Tomorrow, April 29, is Arbor Day, a holiday on which we are encouraged to plant and care for trees. That makes the Sixth Circuit’s recent decision involving an old tree in suburban Columbus, Ohio all the more timely. What follows is the tale of this special tree, along with the Sixth Circuit’s decision which has helped define the scope of the federal judiciary’s power in this Circuit.
In the City of Upper Arlington, Ohio, there once stood a 40 year old sweet gum tree in front of Mark Brown’s house on City property. In April 2008, the Superintendent of the City’s Parks and Forestry Department told Mr. Brown that the tree was decayed and dying, and that the City intended to remove the tree and plant a new one. Mr. Brown strongly disagreed with the City’s decision. He thought the tree was “quite healthy,” and he vigorously opposed the tree’s removal. Mr. Brown ultimately appealed to the City’s Tree Commission, but his efforts to save the old tree bore no fruit.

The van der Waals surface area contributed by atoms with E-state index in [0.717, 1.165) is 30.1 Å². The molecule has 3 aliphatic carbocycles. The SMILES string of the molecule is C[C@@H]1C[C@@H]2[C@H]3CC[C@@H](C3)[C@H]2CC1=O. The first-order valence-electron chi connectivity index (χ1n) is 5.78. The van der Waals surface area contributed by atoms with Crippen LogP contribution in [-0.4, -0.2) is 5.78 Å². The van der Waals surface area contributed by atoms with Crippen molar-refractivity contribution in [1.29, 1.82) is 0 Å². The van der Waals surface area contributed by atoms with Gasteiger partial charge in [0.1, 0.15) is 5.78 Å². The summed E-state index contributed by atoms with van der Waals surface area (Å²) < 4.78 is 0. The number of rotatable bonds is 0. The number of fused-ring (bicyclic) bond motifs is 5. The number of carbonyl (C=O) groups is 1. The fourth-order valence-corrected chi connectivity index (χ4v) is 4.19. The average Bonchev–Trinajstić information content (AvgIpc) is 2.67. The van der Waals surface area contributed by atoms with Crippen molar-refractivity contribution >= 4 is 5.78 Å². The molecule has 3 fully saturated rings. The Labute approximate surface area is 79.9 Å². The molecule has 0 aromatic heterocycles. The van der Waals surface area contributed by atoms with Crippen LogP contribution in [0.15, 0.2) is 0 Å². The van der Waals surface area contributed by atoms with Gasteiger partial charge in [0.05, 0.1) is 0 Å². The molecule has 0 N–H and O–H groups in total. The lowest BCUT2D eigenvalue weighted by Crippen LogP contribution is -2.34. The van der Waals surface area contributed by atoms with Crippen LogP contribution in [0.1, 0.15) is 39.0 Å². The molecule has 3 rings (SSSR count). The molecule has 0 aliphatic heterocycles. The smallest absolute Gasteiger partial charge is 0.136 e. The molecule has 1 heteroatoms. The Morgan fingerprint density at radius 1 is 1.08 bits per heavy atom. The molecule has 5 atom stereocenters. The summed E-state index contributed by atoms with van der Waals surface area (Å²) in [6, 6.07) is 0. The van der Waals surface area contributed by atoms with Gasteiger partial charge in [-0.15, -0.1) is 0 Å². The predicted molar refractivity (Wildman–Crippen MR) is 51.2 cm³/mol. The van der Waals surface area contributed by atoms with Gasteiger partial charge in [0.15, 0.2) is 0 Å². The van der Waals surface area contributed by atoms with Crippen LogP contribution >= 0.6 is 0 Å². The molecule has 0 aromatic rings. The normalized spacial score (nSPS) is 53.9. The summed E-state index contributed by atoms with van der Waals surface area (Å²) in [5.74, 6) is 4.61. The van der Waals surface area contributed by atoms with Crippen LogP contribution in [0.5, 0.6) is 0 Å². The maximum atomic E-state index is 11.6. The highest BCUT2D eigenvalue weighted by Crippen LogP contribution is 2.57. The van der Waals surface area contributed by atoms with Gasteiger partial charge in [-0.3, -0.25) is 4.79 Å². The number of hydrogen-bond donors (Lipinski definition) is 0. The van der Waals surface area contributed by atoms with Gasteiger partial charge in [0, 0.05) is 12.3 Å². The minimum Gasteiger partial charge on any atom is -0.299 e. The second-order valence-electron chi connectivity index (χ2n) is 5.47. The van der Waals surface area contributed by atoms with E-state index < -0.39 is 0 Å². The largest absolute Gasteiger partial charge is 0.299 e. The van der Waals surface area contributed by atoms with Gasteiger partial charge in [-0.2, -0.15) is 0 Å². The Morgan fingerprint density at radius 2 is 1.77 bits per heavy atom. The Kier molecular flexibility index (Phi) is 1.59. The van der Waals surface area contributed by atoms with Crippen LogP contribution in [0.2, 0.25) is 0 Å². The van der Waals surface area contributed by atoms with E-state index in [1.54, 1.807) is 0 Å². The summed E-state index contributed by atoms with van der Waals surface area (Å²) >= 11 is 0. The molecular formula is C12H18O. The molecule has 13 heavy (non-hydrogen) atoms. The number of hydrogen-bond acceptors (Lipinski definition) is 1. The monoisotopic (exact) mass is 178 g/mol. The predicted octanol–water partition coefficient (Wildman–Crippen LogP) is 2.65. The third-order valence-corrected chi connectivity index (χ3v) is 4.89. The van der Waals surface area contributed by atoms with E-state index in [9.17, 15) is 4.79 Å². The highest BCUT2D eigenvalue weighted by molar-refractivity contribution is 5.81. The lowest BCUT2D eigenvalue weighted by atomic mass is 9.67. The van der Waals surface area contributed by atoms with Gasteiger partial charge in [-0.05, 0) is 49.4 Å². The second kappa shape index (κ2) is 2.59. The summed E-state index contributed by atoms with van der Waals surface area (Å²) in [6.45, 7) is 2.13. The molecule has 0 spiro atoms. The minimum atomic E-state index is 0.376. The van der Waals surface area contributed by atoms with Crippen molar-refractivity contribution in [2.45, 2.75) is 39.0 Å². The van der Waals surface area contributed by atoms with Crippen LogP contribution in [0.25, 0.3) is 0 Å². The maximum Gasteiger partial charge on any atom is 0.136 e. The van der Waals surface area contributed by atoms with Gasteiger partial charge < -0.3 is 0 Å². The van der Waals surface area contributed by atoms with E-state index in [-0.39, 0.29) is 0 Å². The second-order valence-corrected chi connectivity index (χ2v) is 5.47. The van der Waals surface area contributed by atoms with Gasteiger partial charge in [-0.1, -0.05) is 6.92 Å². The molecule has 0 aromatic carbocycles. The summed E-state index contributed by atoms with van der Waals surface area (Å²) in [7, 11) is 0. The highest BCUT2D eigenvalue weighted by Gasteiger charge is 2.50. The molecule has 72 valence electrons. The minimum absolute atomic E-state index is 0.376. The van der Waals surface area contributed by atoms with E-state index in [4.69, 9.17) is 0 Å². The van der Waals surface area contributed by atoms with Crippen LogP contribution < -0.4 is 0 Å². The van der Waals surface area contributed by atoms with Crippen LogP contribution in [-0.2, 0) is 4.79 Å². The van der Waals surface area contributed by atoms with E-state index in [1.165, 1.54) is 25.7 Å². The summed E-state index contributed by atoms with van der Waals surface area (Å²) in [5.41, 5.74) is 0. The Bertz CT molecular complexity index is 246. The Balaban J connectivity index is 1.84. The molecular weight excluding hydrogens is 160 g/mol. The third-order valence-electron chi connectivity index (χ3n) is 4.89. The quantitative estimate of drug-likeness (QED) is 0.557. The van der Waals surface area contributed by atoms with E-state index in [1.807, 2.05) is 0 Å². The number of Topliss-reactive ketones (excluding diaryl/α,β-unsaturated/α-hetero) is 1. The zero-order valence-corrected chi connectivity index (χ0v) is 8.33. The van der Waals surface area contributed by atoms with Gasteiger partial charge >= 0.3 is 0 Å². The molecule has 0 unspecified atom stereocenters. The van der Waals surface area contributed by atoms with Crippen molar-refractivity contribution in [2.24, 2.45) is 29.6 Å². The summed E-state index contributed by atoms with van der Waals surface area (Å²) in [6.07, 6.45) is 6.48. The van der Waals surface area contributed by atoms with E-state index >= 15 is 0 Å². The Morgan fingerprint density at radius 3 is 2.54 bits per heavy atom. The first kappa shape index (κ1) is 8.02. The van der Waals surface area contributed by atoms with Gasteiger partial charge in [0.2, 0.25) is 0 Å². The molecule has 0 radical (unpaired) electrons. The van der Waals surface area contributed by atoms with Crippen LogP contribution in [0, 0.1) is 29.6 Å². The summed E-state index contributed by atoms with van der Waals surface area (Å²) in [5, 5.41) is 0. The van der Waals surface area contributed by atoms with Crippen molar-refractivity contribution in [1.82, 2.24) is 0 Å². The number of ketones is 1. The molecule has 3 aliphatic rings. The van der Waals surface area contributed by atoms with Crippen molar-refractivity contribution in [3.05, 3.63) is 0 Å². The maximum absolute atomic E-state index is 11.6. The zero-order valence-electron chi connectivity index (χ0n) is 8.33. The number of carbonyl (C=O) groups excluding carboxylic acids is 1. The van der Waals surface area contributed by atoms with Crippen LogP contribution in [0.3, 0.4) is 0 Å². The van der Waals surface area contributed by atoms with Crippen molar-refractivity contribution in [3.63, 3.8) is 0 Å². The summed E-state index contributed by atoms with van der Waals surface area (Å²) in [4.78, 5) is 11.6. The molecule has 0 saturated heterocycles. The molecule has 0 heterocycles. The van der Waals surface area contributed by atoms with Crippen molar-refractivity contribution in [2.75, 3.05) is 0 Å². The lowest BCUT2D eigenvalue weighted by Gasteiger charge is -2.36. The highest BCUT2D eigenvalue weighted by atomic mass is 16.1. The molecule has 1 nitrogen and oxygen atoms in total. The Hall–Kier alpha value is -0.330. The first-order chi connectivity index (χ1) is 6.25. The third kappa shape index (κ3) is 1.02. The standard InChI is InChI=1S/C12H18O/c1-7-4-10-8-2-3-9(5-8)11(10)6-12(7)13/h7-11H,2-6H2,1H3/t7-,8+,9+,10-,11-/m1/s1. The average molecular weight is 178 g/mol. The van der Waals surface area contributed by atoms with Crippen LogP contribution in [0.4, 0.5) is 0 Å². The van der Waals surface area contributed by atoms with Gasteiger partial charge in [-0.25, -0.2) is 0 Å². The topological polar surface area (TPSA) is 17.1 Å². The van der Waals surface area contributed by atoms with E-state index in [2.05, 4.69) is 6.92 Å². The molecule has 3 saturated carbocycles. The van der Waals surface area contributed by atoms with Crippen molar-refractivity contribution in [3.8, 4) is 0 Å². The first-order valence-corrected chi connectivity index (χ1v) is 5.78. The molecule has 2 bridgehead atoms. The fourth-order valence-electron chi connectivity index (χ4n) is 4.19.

Mr. Brown subsequently asked the City to refrain from removing the tree while he considered filing a lawsuit. The City obliged—at least for the time being. On September 2, 2008, Mr. Brown filed a complaint against the City in state court, and asked for a temporary restraining order, which the state court granted. On September 10, the City removed the action to federal court based on federal question jurisdiction.
After the state court’s temporary restraining order had expired, the district court told the parties that if the City intended to take action against the tree, the court expected the City to notify plaintiff’s counsel and the court immediately. The City agreed.
On Tuesday, October 28, the district court rejected Mr. Brown’s federal claim on the merits and decided not to resolve his state claim. The next day, the district court entered a final judgment dismissing the case without granting a stay under Rule 62(c) of the Federal Rules of Civil Procedure. That same day, October 29, Mr. Brown’s lawyer spoke to the City’s attorney and informed her that Mr. Brown would refile his complaint by Halloween on Friday.